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National Environmental Standards for Plantation Forestry - An update on what you need to know

Alex Wilson, New Zealand Tree Grower August 2018.

Many of you will now know that if you who own, or are planning to plant, a commercial forest larger than one hectare it is now regulated by the National Environmental Standards for Plantation Forestry. These standards are relevant if you undertake any of the following forestry activities – afforestation, pruning, thinning, earthworks, river crossings, forestry quarrying, harvesting, mechanical land preparation and replanting,

The NES-PF, as it is generally known, came into force at the beginning of May this year. The regulations have been developed to help protect the environment while improving the productivity of the forestry sector. Plantation forestry activities are permitted where there is unlikely to be any significant effect on the environment − subject to certain conditions.

Three assessment methods

Underpinning the NES-PF are three risk assessment methods which are used to identify sites which pose a high risk of adverse environmental effects. They also clarify where consent is needed. These assessment methods are Erosion susceptibility classification, the Freshwater fish spawning indicator and the Wilding tree risk calculator. They can all be found on the website Ministry for Primary Industries website at

How in-depth your knowledge of the NES-PF needs to be depends on whether you are using a forestry contractor or if you are undertaking the forestry operations yourself. However, the more you know, the better. If you intend to use a contractor you need to make sure the contractors understand and are complying with the NES-PF. You should also make sure that your forest services agreement with them states that they must comply with the NES-PF and local authority planning rules.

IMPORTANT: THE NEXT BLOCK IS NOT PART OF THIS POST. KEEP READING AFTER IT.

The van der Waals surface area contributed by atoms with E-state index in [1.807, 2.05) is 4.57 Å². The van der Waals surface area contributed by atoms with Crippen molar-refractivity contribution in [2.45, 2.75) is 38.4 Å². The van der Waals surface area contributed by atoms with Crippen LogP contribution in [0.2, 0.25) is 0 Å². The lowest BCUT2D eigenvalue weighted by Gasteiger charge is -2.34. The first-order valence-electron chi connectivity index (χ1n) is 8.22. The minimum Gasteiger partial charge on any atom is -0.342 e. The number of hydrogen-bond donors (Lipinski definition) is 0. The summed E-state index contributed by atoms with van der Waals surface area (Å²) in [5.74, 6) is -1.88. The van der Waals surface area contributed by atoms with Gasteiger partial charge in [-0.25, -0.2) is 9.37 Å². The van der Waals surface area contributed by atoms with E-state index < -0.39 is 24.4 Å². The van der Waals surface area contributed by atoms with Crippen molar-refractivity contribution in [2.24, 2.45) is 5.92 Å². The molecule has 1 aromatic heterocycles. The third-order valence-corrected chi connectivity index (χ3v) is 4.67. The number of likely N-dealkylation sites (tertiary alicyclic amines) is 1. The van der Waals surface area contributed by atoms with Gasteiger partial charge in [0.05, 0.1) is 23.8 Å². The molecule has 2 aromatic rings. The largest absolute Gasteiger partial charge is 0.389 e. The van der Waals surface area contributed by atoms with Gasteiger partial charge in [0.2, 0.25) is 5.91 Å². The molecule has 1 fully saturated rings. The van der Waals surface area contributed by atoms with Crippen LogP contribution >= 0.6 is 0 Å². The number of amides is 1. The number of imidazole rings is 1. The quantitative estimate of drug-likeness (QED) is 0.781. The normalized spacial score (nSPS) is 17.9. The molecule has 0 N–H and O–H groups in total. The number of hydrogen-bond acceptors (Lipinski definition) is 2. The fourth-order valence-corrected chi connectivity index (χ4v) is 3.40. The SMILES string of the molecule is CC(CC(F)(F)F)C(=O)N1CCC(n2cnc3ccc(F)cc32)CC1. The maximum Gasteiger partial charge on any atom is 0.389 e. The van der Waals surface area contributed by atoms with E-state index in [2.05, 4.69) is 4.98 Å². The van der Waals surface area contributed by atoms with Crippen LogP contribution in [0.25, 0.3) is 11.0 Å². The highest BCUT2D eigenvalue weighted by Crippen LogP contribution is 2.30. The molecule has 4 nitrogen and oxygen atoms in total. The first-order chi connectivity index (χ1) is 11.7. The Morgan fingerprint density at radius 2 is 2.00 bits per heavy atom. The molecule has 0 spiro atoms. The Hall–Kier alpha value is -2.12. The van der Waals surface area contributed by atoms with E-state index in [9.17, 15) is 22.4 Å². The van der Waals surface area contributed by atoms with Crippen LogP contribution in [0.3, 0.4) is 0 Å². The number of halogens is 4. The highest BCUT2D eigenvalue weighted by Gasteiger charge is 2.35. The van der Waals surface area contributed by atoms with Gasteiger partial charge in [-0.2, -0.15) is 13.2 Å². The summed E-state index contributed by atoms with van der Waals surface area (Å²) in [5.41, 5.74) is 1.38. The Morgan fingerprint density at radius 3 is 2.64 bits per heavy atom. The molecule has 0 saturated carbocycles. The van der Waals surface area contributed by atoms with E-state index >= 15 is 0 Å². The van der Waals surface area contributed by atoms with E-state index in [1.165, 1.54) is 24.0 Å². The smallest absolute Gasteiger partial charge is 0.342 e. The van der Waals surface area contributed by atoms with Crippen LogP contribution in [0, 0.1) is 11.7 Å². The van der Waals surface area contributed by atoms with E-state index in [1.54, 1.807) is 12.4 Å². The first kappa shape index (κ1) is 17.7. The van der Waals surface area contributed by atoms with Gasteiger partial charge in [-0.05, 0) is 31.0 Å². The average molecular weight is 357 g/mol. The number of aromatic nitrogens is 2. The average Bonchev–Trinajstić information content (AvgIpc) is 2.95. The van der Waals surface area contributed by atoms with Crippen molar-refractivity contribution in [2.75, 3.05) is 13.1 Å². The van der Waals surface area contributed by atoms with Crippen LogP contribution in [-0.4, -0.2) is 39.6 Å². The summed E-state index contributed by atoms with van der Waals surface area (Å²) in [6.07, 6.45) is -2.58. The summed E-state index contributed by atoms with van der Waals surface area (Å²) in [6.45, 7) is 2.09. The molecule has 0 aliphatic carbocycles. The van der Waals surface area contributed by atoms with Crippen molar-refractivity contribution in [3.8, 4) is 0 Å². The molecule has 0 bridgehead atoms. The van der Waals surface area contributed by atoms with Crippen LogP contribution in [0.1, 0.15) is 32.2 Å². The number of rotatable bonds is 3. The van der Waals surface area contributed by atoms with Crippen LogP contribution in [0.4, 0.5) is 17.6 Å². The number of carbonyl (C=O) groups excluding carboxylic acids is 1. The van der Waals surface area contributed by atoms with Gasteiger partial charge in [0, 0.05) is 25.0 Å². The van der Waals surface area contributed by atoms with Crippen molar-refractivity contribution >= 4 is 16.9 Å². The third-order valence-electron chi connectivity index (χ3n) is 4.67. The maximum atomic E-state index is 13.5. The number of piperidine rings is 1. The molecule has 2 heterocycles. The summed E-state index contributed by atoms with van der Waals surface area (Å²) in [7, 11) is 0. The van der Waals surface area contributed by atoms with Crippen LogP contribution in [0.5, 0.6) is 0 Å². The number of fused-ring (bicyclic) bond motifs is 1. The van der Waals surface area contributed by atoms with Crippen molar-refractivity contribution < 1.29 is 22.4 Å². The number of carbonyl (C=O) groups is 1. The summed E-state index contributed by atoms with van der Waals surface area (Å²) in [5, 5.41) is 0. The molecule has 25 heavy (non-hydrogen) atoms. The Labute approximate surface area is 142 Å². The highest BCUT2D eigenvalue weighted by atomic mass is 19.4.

If you are not using a contractor and doing the work yourself you need to make sure you −

  • Understand the conditions for each forestry activity
  • Understand how the NES-PF risk assessment methods apply to your land
  • Notify your council for certain activities
  • Prepare plans for harvesting, earthworks or quarrying
  • Pay permitted activity monitoring fees if they are needed.

Some questions answered

You may have further questions about the NES-PF and this section answers some of the more frequently asked questions. If you have any further questions there are some suggested contact details in the final section.

How do I make sure that I am correctly interpreting or applying the NES-PF?

If you are not sure that you are interpreting the NES-PF correctly you can contact your local council and discuss any details with them. The Ministry for Primary Industries website also has guidance which might help. There is also a set of real life scenarios available on the website. This is where you can answer questions on the regulations and check your understanding against the answers supplied. This may help you identify gaps in your knowledge which you can read more about in the guidance.

How do I know if the local council has rules which are more stringent than the NES-PF?

The NES-PF allows council plan rules to be stricter in a few specified circumstances. These generally relate to certain types of landscape or protected vegetation.

You will need to check with your council if their rules are stricter.

There are also certain effects and activities related to forestry which are not regulated under the NES-PF such as air quality. These will continue to be managed under the relevant council plan and in some cases under other legislation, for example, effects on cultural and historic heritage. If you are unsure if any regional or district plan rules apply to the forestry activity you are undertaking, contact the relevant council for advice before undertaking any activity.

Are you clear what information you need to provide to the council?